Truth be told, I wasn’t going to subscribe to WORLD AT WAR (WAW) magazine. I’ve been a subscriber to STRATEGY AND TACTICS (S&T) since 1976 and am also a subscriber to AGAINST THE ODDS (ATO) magazine. I’ve got more games that came with those issues that I’ve not played, to say nothing of old WARGAMER and COMMAND magazine issue games. So I wasn’t thinking that I needed yet another military history magazine with a game in it and I’d felt I’d pretty much seen it all. On top of that, reading the ad copy for WAW didn’t make me want to jump out and subscribe. It was all WW II—goodness knows, I don’t have enough games and articles on that subject! Plus the games that were going to come out in the early issues seemed to be warmed over re-hashes of old SPI games that have long languished in my closet. Yawn.
I’d just started fiddling with Ty Bomba’s LAND WITHOUT END (LWE) and was generally impressed with that game. His earlier efforts, PROUD MONSTER and DEATH AND DESTRUCTION for COMMAND magazine, were great fun and LWE turned out to be a thought-provoking refinement. I noticed that he was going a remake of the old SPI—and I mean really old—BARBAROSSSA as the companion game to the premiere issue of WAW. Now, I was not a fan of BARBAROSSA—either the old SPI game or the TSR/SPI remake (although the latter has some very dedicated fans). So this didn’t exactly make me change my mind. But I decided to check out the DG BARBAROSSA folder in the CONSIMWORLD Forum just to see what people were saying about the game. Ah, not only could I see the map, but I also could download an electronic copy of the rules. Sure enough, the ruleset showed all the hallmarks of a Bomba design, but despite the magazine format this seemed to be a game to sink my teeth into.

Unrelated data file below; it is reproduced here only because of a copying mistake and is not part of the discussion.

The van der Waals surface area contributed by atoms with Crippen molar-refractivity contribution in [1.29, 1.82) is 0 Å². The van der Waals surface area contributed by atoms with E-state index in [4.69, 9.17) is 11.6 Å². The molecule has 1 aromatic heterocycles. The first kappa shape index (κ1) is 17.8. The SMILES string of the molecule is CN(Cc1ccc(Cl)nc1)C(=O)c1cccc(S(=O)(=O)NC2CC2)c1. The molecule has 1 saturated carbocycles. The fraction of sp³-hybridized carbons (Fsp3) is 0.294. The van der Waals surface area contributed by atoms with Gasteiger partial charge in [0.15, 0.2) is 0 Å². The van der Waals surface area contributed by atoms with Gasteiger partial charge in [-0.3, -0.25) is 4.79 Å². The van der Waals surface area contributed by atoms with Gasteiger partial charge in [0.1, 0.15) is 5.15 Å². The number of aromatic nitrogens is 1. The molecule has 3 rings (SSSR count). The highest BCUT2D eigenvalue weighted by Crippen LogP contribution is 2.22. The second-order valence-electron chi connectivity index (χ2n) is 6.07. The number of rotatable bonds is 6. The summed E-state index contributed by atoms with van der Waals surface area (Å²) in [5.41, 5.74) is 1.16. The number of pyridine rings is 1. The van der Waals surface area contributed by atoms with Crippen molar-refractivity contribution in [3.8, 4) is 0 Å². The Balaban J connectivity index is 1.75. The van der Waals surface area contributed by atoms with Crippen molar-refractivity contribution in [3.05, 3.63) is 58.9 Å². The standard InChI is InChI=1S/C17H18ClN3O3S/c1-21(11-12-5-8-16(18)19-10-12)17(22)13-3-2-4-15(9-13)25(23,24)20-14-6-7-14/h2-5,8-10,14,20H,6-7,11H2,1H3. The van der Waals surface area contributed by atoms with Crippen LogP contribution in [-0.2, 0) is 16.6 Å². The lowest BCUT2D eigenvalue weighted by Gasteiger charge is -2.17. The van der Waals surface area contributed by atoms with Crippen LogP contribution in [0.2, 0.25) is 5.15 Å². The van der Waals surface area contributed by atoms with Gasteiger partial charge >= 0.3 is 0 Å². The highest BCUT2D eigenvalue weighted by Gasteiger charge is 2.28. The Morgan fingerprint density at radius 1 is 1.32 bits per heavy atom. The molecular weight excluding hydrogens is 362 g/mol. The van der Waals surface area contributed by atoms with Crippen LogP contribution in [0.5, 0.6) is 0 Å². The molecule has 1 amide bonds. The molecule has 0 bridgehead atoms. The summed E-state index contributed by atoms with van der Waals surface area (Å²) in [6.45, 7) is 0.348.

Last week I happened to be in the COMPLEAT STRATEGIST in Falls Church, Virginia, and saw a copy of WAW on the new releases stand. Of course I purchased it and flipped through the magazine while sitting in stalled DC traffic on the Beltway and I-95 South. There was none of the thrill that I remember when I got my premier issue of ATO or even COMMAND (those were the days!). Back then, the magazine format and even the physical production of the game were new and fresh. WAW looks just like S&T, only it’s all WW II content and fully met my expectations of what a S&T would to look like. Content-wise, it was about what one would expect—I personally think ATO is better. As an example, compare WAW’s article on German long-range bombers that were being designed to bomb the US with a similar piece in ATO, and you’ll see what I mean. But that’s not to denigrate WAW or S&T. I read WAW the same way I read my S&T—cover to cover. What struck me was how thick the rulebook was for the magazine game. It wasn’t that they were complicated—they weren’t. Indeed, the rules are very clear and easy to grasp. But there’s a number of neat features and wrinkles in them!